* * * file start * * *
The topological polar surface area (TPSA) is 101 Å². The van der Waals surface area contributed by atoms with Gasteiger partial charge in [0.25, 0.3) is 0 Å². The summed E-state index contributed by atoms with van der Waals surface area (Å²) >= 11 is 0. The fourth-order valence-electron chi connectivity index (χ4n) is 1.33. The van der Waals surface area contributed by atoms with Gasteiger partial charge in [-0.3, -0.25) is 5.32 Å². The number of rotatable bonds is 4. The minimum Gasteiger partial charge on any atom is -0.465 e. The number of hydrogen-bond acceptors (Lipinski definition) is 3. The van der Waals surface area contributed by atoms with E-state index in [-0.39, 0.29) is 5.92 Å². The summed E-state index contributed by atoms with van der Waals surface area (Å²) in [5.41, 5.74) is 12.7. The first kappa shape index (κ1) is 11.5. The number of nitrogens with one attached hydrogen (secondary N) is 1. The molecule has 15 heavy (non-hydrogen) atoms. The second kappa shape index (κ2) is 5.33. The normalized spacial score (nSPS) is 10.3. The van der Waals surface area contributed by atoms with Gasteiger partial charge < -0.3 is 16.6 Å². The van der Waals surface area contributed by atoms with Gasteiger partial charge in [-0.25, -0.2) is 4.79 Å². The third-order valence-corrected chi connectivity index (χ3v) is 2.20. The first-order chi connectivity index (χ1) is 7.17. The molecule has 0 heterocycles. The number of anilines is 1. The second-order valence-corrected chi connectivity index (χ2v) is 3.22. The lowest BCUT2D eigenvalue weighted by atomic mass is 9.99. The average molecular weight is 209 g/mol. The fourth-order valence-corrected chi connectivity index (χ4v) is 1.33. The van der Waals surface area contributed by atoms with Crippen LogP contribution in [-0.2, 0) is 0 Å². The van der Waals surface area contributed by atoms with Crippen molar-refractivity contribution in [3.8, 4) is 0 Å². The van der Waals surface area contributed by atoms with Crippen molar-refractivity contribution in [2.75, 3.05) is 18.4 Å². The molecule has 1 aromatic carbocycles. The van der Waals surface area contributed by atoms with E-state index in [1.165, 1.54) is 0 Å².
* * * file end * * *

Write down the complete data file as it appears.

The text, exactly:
The topological polar surface area (TPSA) is 101 Å². The van der Waals surface area contributed by atoms with Gasteiger partial charge in [0.25, 0.3) is 0 Å². The summed E-state index contributed by atoms with van der Waals surface area (Å²) >= 11 is 0. The fourth-order valence-electron chi connectivity index (χ4n) is 1.33. The van der Waals surface area contributed by atoms with Gasteiger partial charge in [-0.3, -0.25) is 5.32 Å². The number of rotatable bonds is 4. The minimum Gasteiger partial charge on any atom is -0.465 e. The number of hydrogen-bond acceptors (Lipinski definition) is 3. The van der Waals surface area contributed by atoms with E-state index in [-0.39, 0.29) is 5.92 Å². The summed E-state index contributed by atoms with van der Waals surface area (Å²) in [5.41, 5.74) is 12.7. The first kappa shape index (κ1) is 11.5. The number of nitrogens with one attached hydrogen (secondary N) is 1. The molecule has 15 heavy (non-hydrogen) atoms. The second kappa shape index (κ2) is 5.33. The normalized spacial score (nSPS) is 10.3. The van der Waals surface area contributed by atoms with Gasteiger partial charge < -0.3 is 16.6 Å². The van der Waals surface area contributed by atoms with Gasteiger partial charge in [-0.25, -0.2) is 4.79 Å². The third-order valence-corrected chi connectivity index (χ3v) is 2.20. The first-order chi connectivity index (χ1) is 7.17. The molecule has 0 heterocycles. The number of anilines is 1. The second-order valence-corrected chi connectivity index (χ2v) is 3.22. The lowest BCUT2D eigenvalue weighted by atomic mass is 9.99. The average molecular weight is 209 g/mol. The fourth-order valence-corrected chi connectivity index (χ4v) is 1.33. The van der Waals surface area contributed by atoms with Crippen LogP contribution in [-0.2, 0) is 0 Å². The van der Waals surface area contributed by atoms with Crippen molar-refractivity contribution in [3.8, 4) is 0 Å². The van der Waals surface area contributed by atoms with Crippen molar-refractivity contribution in [2.75, 3.05) is 18.4 Å². The molecule has 1 aromatic carbocycles. The van der Waals surface area contributed by atoms with E-state index in [1.165, 1.54) is 0 Å².